The Older Americans Act (OAA) was enacted to help older adults remain in their homes and communities. In fiscal year 2008, about 5 percent of the nation's adults 60 and over received key aging services through Title III of the OAA, including meals and home-based care. In fiscal year 2010, states received $1.4 billion to fund Title III programs. Studies project large increases in the number of adults who will be eligible for services in the future and likely government budget constraints. In advance of program reauthorization scheduled for 2011, GAO was asked to determine: (1) what is known about the need for home- and community-based services like those funded by OAA and the potential unmet need for these services; (2) how have agencies used their funds, including Recovery Act funds, to meet program objectives, and (3) how government and local agencies measured need and unmet need. To do this, GAO analyzed national self-reported data; surveyed a random sample of 125 local agencies; reviewed agency documents; and spoke with officials from the Administration on Aging (AoA) and state and local agencies.
National data show many older adults likely needed meals or home-based care in 2008, but they did not all receive assistance from Title III programs or other sources, like Medicaid. For instance, while about 9 percent of low-income older adults received meals services, many more were likely to need them due to financial or other difficulties obtaining food. Also, while most older adults who were likely to need home-based care because of difficulties with activities such as walking or bathing received at least some help completing such tasks, many received limited help and some did not receive any. Finally, an estimated 21 percent of people age 65 and older were likely to need transportation services due to their inability to drive or lack of access to a vehicle. Some aspects of need and receipt could not be captured with existing data. For example, GAO could not identify whether the meals and home-based care older adults received was adequate or estimate the number of individuals with transportation needs who did and did not receive such services. Many agencies utilize the flexibility afforded by the OAA to transfer funds among programs and use funds from multiple sources to provide services in their communities. State agencies annually transferred an average of $67 million from congregate meals to home-delivered meals and support services over the past 9 years. Agencies also use funds from other sources, such as Medicaid, state and local governments, and client contributions, to fund Title III services for clients. While client donations are common, formal arrangements with clients to pay a portion of the cost of services are limited. These payments by individuals with higher incomes could help defray the costs of serving others, as the demand for services increases in the future. The recent economic downturn affected agency resources and funding, with about 47 percent of local agencies reporting budget reductions in fiscal year 2010. To cope, many agencies cut administrative and operational costs and some reduced services. The Recovery Act temporarily replaced some lost funding by providing $97 million for meals, but ended in 2010. GAO spoke to 10 state agencies about how they will adjust to lost Recovery Act dollars and found 5 plan to cut services, 2 reserved funds from other sources, 2 are not sure how they will adjust, and 1 will maintain services. The OAA requires AoA to design and implement uniform data collection procedures for states to assess the receipt, need, and unmet need for Title III services. While AoA provides uniform procedures for measuring receipt of services, it does not provide standardized definitions or measurement procedures for need and unmet need that all states are required to use. Within this context, states use a variety of approaches to measure need and measure unmet need to varying extents. No agencies that GAO spoke with fully estimate the number of older adults with need and unmet need. AoA and state agency officials noted that there are various challenges to collecting more information, such as cost and complexity. However, as a result of limited and inconsistent information, AoA is unable assess the full extent of need and unmet need nationally, and within each state. GAO recommends that the Department of Health and Human Services study the effectiveness of cost-sharing and definitions and measurement procedures for need and unmet need. The agency said they would explore options for implementing the recommendations.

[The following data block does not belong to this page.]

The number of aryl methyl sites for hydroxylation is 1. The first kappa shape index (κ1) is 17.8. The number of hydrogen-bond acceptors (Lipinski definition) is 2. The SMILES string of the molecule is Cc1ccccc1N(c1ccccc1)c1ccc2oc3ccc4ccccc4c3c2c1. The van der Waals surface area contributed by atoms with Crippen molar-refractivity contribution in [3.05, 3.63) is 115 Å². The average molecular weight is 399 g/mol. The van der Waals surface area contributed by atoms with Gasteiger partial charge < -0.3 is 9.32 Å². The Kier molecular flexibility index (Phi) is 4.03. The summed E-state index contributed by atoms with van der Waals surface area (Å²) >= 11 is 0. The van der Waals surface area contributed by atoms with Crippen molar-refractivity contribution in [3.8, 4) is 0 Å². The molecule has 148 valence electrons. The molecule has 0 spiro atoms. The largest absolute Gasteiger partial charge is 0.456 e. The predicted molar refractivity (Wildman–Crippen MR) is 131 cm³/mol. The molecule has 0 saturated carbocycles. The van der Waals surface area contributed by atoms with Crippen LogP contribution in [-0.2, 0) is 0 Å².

Recommendations for Executive Action
|Department of Health and Human Services||1. To maximize program resources during a time of increasing demand and fiscal constraints, the Secretary of Health and Human Services should study the real and perceived burdens to implementing cost sharing for OAA services and identify ways to help interested agencies implement cost sharing, which could include recommending legislative changes to the restrictions in the OAA, if warranted.|
|Department of Health and Human Services||2. To help ensure that agencies have adequate and consistent information about older adults' needs and the extent to which they are met, the Secretary of Health and Human Services should partner with other government agencies that provide services to Older Americans and, as appropriate, convene a panel or work group of researchers, agency officials, and others to develop consistent definitions of need and unmet need and to propose interim and long-term uniform data collection procedures for obtaining information on older adults with unmet needs for services provided from sources like Title III.|